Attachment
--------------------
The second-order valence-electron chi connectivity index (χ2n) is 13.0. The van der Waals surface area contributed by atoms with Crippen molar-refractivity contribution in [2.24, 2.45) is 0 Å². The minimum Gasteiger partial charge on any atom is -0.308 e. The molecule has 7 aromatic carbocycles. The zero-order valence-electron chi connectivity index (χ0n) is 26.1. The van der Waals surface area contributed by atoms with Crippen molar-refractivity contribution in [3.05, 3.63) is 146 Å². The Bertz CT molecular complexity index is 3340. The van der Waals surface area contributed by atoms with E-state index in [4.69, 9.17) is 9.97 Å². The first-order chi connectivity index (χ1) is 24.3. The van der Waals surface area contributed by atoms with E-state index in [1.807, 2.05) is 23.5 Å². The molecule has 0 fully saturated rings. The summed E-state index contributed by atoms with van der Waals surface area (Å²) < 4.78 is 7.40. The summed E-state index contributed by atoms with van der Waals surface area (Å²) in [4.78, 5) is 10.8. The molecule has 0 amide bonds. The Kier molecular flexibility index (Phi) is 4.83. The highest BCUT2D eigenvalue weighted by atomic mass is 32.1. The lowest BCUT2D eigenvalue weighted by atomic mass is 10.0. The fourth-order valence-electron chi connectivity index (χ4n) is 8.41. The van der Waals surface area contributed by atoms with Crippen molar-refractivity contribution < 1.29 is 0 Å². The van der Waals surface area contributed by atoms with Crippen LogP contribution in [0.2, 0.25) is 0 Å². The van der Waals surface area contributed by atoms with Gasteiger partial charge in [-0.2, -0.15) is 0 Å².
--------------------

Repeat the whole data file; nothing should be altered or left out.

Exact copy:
The second-order valence-electron chi connectivity index (χ2n) is 13.0. The van der Waals surface area contributed by atoms with Crippen molar-refractivity contribution in [2.24, 2.45) is 0 Å². The minimum Gasteiger partial charge on any atom is -0.308 e. The molecule has 7 aromatic carbocycles. The zero-order valence-electron chi connectivity index (χ0n) is 26.1. The van der Waals surface area contributed by atoms with Crippen molar-refractivity contribution in [3.05, 3.63) is 146 Å². The Bertz CT molecular complexity index is 3340. The van der Waals surface area contributed by atoms with E-state index in [4.69, 9.17) is 9.97 Å². The first-order chi connectivity index (χ1) is 24.3. The van der Waals surface area contributed by atoms with E-state index in [1.807, 2.05) is 23.5 Å². The molecule has 0 fully saturated rings. The summed E-state index contributed by atoms with van der Waals surface area (Å²) < 4.78 is 7.40. The summed E-state index contributed by atoms with van der Waals surface area (Å²) in [4.78, 5) is 10.8. The molecule has 0 amide bonds. The Kier molecular flexibility index (Phi) is 4.83. The highest BCUT2D eigenvalue weighted by atomic mass is 32.1. The lowest BCUT2D eigenvalue weighted by atomic mass is 10.0. The fourth-order valence-electron chi connectivity index (χ4n) is 8.41. The van der Waals surface area contributed by atoms with Crippen molar-refractivity contribution < 1.29 is 0 Å². The van der Waals surface area contributed by atoms with Crippen LogP contribution in [0.2, 0.25) is 0 Å². The van der Waals surface area contributed by atoms with Gasteiger partial charge in [-0.2, -0.15) is 0 Å².